THE MAN WHO FELL TO EARTH – Walter Tevis (1963)

The Man Who Fell To Earth (Tevis)Walter Tevis has some serious cultural clout. Two-thirds of his literary longform production was transformed into other forms – high profile forms at that. He wrote six novels: four of those were adapted for the screen.

The Hustler (1961) won 2 Oscars and was nominated for 7 more. The Color of Money (1986) was directed by none other than Martin Scorsese, and nominated for 4 Oscars, of which Paul Newman won Best Actor. The Queen’s Gambit became a very successful & critically acclaimed Netflix series in 2020.

The reception of the movie based on The Man Who Fell To Earth wasn’t as glowing, but it does star David Bowie. On top of that, the book was made into a TV-series twice, once in 1987 – conceived as a sequel to the 1976 movie – and in 2022, by Showtime. Bowie’s 2015 musical Lazarus – directed by the internationally admired Ivo van Hove – was also inspired by the novel, continuing its story.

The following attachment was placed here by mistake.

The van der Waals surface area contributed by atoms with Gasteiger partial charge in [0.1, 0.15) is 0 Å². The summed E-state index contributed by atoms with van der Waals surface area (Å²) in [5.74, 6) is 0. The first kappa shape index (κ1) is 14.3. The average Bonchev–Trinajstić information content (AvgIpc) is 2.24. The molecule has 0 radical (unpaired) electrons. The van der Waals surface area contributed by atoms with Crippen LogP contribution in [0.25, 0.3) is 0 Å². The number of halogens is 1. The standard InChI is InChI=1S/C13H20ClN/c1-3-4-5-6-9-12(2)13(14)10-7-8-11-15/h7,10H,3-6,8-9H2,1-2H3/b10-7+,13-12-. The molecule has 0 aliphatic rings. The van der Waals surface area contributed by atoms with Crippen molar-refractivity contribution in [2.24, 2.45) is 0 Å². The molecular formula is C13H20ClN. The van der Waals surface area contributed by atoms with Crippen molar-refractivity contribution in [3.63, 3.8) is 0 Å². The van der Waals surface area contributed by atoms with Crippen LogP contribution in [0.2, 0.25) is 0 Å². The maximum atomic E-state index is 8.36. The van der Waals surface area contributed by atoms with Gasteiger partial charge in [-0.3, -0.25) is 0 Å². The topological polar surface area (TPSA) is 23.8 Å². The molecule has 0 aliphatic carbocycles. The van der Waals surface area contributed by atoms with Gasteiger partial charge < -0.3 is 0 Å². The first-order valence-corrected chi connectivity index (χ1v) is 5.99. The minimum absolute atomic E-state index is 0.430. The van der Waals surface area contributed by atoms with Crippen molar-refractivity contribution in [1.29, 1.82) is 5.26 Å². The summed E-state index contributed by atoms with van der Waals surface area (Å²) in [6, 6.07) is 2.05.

Another thing that struck me was that at least three of Tevis’ books deal with addiction: The Queen’s Gambit‘s prodigy protagonist is addicted to painkillers, humans in Mockingbird’s future “spend their days in a narcotic bliss or choose a quick suicide rather than slow extinction” and Thomas Newton, the humanoid alien from Anthea and protagonist of The Man Who Fell to Earth, becomes an alcoholic. So when I did a bit of research for this review, I wasn’t surprised to learn that Walter Tevis was an alcoholic himself.

‘Write what you know’ is an often parroted as writing advice. So, did Tevis’ condition make this a better novel?